Macedonia: Warlords and Rebels in the Balkans
The disintegration of Yugoslavia in the 1990s shattered the Balkans, unleashing the horror of extreme nationalism. Macedonia seemed to have been spared the bloodletting. In reality, it was only postponed. The newly independent Former Yugoslav Republic of Macedonia remains a powder-keg waiting to explode.
Journalist John Phillips describes the bloody rebellion initiated by Albanian guerrillas demanding rights equal to those of the dominant Slavs in Macedonia, a conflict that killed and wounded hundreds of people and set off fears that the crisis would draw in surrounding Kosovo, Albania, Bulgaria, and Greece. International intervention brought an uneasy halt to the bloodshed in the summer of 2001, but hardline Macedonian nationalists—including some under investigation by the international war crimes tribunal—have hindered full implementation of the peace agreement and may renew their campaign.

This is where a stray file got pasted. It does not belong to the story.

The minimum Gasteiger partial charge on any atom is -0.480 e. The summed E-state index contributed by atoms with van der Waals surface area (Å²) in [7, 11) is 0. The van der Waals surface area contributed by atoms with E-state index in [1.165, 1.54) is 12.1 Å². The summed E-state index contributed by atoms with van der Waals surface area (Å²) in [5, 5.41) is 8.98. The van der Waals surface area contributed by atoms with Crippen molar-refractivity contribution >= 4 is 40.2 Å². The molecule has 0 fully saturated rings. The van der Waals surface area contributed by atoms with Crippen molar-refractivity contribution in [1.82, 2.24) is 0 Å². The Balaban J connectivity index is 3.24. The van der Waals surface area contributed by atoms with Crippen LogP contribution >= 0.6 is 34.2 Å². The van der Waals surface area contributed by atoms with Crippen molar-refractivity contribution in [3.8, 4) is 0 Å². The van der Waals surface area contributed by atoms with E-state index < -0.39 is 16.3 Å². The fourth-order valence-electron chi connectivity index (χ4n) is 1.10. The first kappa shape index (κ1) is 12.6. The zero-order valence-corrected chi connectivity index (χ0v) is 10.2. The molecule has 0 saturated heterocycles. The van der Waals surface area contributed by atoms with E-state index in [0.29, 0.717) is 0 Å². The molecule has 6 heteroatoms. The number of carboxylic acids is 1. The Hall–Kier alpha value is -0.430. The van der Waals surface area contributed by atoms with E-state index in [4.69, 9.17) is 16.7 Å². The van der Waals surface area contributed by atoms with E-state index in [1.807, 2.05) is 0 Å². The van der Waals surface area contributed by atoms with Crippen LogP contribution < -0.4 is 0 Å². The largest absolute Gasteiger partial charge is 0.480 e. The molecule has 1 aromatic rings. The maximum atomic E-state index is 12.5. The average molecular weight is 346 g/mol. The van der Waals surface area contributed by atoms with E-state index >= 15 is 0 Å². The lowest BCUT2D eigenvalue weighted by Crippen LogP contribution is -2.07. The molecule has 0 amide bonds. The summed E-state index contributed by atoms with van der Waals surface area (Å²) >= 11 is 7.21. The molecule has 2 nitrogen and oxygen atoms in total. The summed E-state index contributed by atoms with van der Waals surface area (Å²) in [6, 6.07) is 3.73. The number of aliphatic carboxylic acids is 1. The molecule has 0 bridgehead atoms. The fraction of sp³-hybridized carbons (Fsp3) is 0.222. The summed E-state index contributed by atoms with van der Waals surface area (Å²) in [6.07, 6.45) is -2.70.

John Phillips has covered both the fighting on the front lines and the behind-the-scenes diplomatic intrigue in Macedonia. Now, presenting the events, politics, and personalities, he shows how the instability in Macedonia threatens any hope of a lasting peace in the Balkans.
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Biased writings and boring read. The author has done very little quality research on the Macedonian question and the complex politics of the country.
This is the first book to give full coverage in English of the 2001 conflict. It is insightful and balanced until the last few pages, when his attempt to catch up on the last two years when he was not reporting in country paints far too pessimistic a picture. Otherwise, an excellent review of Macedonian history. A must read for anybody who is truly interested in Macedonia, and a fascinating read even if you are only passing through.
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